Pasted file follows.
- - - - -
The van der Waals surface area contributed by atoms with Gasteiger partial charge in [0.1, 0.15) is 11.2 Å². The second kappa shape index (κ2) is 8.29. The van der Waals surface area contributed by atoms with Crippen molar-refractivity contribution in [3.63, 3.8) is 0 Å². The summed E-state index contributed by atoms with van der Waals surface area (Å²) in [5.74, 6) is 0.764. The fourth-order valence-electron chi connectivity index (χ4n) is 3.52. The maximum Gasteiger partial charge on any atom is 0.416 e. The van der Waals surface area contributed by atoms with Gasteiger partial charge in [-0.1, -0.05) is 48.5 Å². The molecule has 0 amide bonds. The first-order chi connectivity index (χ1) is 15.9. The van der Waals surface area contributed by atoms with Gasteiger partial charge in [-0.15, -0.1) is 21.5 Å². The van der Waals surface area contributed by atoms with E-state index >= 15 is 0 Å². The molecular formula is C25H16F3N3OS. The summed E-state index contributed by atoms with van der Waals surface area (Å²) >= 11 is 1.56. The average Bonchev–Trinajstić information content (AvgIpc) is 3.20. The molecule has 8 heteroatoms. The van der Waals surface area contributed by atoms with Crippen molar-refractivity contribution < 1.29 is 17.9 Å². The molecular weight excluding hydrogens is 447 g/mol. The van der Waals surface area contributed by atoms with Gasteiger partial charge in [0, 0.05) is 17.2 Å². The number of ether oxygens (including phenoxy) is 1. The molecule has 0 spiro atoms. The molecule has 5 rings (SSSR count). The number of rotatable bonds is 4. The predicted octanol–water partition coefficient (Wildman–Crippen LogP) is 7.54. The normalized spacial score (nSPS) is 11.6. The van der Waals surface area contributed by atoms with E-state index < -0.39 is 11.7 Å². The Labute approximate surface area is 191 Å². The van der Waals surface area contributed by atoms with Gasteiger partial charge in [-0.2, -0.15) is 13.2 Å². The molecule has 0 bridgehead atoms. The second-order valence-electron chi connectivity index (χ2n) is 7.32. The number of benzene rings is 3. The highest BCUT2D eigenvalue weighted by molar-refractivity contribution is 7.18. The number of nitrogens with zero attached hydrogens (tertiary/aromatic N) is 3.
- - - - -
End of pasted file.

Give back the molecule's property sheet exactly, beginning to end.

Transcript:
The van der Waals surface area contributed by atoms with Gasteiger partial charge in [0.1, 0.15) is 11.2 Å². The second kappa shape index (κ2) is 8.29. The van der Waals surface area contributed by atoms with Crippen molar-refractivity contribution in [3.63, 3.8) is 0 Å². The summed E-state index contributed by atoms with van der Waals surface area (Å²) in [5.74, 6) is 0.764. The fourth-order valence-electron chi connectivity index (χ4n) is 3.52. The maximum Gasteiger partial charge on any atom is 0.416 e. The van der Waals surface area contributed by atoms with Gasteiger partial charge in [-0.1, -0.05) is 48.5 Å². The molecule has 0 amide bonds. The first-order chi connectivity index (χ1) is 15.9. The van der Waals surface area contributed by atoms with Gasteiger partial charge in [-0.15, -0.1) is 21.5 Å². The van der Waals surface area contributed by atoms with E-state index >= 15 is 0 Å². The molecular formula is C25H16F3N3OS. The summed E-state index contributed by atoms with van der Waals surface area (Å²) >= 11 is 1.56. The average Bonchev–Trinajstić information content (AvgIpc) is 3.20. The molecule has 8 heteroatoms. The van der Waals surface area contributed by atoms with Crippen molar-refractivity contribution < 1.29 is 17.9 Å². The molecular weight excluding hydrogens is 447 g/mol. The van der Waals surface area contributed by atoms with Gasteiger partial charge in [0, 0.05) is 17.2 Å². The number of ether oxygens (including phenoxy) is 1. The molecule has 0 spiro atoms. The molecule has 5 rings (SSSR count). The number of rotatable bonds is 4. The predicted octanol–water partition coefficient (Wildman–Crippen LogP) is 7.54. The normalized spacial score (nSPS) is 11.6. The van der Waals surface area contributed by atoms with E-state index < -0.39 is 11.7 Å². The Labute approximate surface area is 191 Å². The van der Waals surface area contributed by atoms with Gasteiger partial charge in [-0.2, -0.15) is 13.2 Å². The molecule has 0 bridgehead atoms. The second-order valence-electron chi connectivity index (χ2n) is 7.32. The number of benzene rings is 3. The highest BCUT2D eigenvalue weighted by molar-refractivity contribution is 7.18. The number of nitrogens with zero attached hydrogens (tertiary/aromatic N) is 3.